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History of President’s Rule in Indian states

Facts of President’s Rule:

Which is the Indian state where president’s rule was imposed for the first time?
Article 356 was used for the first time during Vimochana samaram to dismiss the democratically elected Communist state government of Kerala on July 31, 1959.

Vimochana samaram: On 1 November 1956, the state of Kerala was formed by the States Reorganisation Act merging the Malabar district, Travancore-Cochin and the taluk of Kasargod, South Kanara. In 1957, elections for the new Kerala Legislative Assembly were held, and a reformist, Communist-led government came to power, under E. M. S. Namboodiripad. It was the first time a Communist government was democratically elected to power in India. It initiated the pioneering land reforms and educational reforms by introducing new bills in the state assembly. The opposition of the Catholic church in Kerala, the Nair Service Society and the Indian Union Muslim League, along with the manoeuvres of the political front led by the Indian National Congress Party, against the land reform and the education policies of the government finally broke out to an open struggle and statewide violence against the government machinery and institutions. These events finally culminated in the dismissal of the state government on 31 July 1959, by the Central Government of India, which was led by the Indian National Congress during that period.

How many times was the president’s rule imposed in India and in which states?
125 times till 27th January 2016.

Andhra Pradesh: 3 times                                   Arunachal Pradesh: 2 times
Assam: 4 times                                                  Bihar: 8 times
Delhi : 1 time                                                      Goa: 5 times
Gujarat: 5 times                                                 Haryana: 3 times
Himachal Pradesh: 2 times                               Jammu and Kashmir: 6 times
Jharkhand: 3 times                                            Karnataka: 6 times
Kerala: 4 times                                                  Madhya Pradesh: 4 times
Maharashtra: 2 times                                        Manipur: 10 times
Meghalaya: 2 times                                            Mizoram: 3 times
Nagaland: 4 times                                              Orissa: 6 times
Pondicherry: 6 times                                         Punjab: 9 times
Rajasthan: 4 times                                             Sikkim: 2 times
Tamil Nadu: 5 times                                           Tripura: 3 times
Uttar Pradesh: 9 times                                       West Bengal: 4 times

What is the lowest duration of President’s or Governor’s Rule?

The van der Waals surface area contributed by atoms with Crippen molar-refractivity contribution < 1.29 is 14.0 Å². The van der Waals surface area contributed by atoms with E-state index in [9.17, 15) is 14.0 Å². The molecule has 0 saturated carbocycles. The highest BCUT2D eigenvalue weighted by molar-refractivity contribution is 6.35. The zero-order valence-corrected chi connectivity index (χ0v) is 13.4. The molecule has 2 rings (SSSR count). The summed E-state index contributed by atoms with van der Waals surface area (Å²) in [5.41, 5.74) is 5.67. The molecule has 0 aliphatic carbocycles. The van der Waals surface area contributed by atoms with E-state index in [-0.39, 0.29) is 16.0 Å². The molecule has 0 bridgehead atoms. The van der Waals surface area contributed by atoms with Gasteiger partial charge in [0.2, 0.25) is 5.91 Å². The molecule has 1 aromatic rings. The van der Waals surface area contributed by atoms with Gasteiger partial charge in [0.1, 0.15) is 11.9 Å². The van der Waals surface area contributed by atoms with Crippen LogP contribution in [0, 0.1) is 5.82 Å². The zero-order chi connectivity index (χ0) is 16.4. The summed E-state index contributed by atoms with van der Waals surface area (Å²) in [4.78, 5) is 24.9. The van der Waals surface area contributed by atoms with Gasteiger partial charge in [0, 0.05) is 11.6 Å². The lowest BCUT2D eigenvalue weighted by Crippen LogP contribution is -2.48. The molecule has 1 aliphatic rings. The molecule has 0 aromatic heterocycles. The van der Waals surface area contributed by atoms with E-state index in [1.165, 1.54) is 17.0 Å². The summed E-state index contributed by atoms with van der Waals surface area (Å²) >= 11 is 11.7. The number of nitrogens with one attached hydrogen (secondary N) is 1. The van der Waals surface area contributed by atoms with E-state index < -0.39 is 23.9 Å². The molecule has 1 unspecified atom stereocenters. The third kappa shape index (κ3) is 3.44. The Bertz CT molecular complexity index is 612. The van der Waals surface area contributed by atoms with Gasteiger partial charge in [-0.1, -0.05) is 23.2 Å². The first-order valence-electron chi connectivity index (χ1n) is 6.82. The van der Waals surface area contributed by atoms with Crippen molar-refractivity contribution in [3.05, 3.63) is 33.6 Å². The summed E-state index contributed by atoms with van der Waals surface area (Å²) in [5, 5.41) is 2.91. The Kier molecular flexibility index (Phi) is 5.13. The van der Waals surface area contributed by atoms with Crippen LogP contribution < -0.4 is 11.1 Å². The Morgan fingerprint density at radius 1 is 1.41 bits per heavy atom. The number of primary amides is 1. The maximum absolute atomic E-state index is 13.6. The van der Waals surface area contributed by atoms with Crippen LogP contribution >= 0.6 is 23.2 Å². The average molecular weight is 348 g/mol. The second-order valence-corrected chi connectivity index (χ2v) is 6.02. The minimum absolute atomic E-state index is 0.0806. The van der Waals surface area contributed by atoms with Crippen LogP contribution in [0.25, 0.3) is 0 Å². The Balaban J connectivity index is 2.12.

Karnataka 10-Oct-90 17-Oct-90 7 days
West Bengal 01-Jul-62 08-Jul-62 7 days

What is the longest Duration of President’s or Governor’s Rule?
Jammu and Kashmir [3] 19-Jan-90 09-Oct-96 6 years, 264 days

What is the difference between the president’s rule and Governor’s rule?

President rule : Article 356: All states except JnK.
Governor’s rule : Article 92: Only in JnK (due to special provisions in article 370)

History of Presidential Rule in States: Article 356
Article 356 of the Constitution of India, which deals with presidential discretionary powers of emergency, has long been the favored topic of political debate and, at times, the cause of much ire withing the legal intellectual community in India and political parties. President rule or governor rule is imposed when there is failure of democratic machinery. What it means that when there is failure of constitutional machinery or a democratically elected government is unable to form government, mainly due to lack of majority, the state is governed by Central Government, through Governor of the state.

If Article 356 (or article 92 for J&k) is invoked then the state comes under direct control of central government with executive authority exercised through governor.

Article 356 in the Constitution gives the Central Government the right to recommend President’s Rule if the “the situation has arisen in which the government of the state cannot be carried on”. But, it has almost always been used to sack a state government headed by the party in power in Central Government.

First misuse of Article 356:

In July 1959, when Jawaharlal Nehru dismissed the EMS Namboodiripad government in Kerala, in spite of the Communist CM having the support of the majority in the House, he started a tradition that has become a bane of Indian democracy. Later, during the 1970s and the Emergency, Indira Gandhi and the Janata government turned Indian democracy into a game of musical chairs by dismissing elected governments just to teach their rivals a lesson, or sneak into power through the backdoor.

Sarkaria Commission, headed by Justice Ranjit Singh Sarkaria, a retired judge of the Supreme Court of India, was set up in June 1983 to examine the relationship and balance of power between state and central governments in the country and suggest changes within the framework of Constitution of India.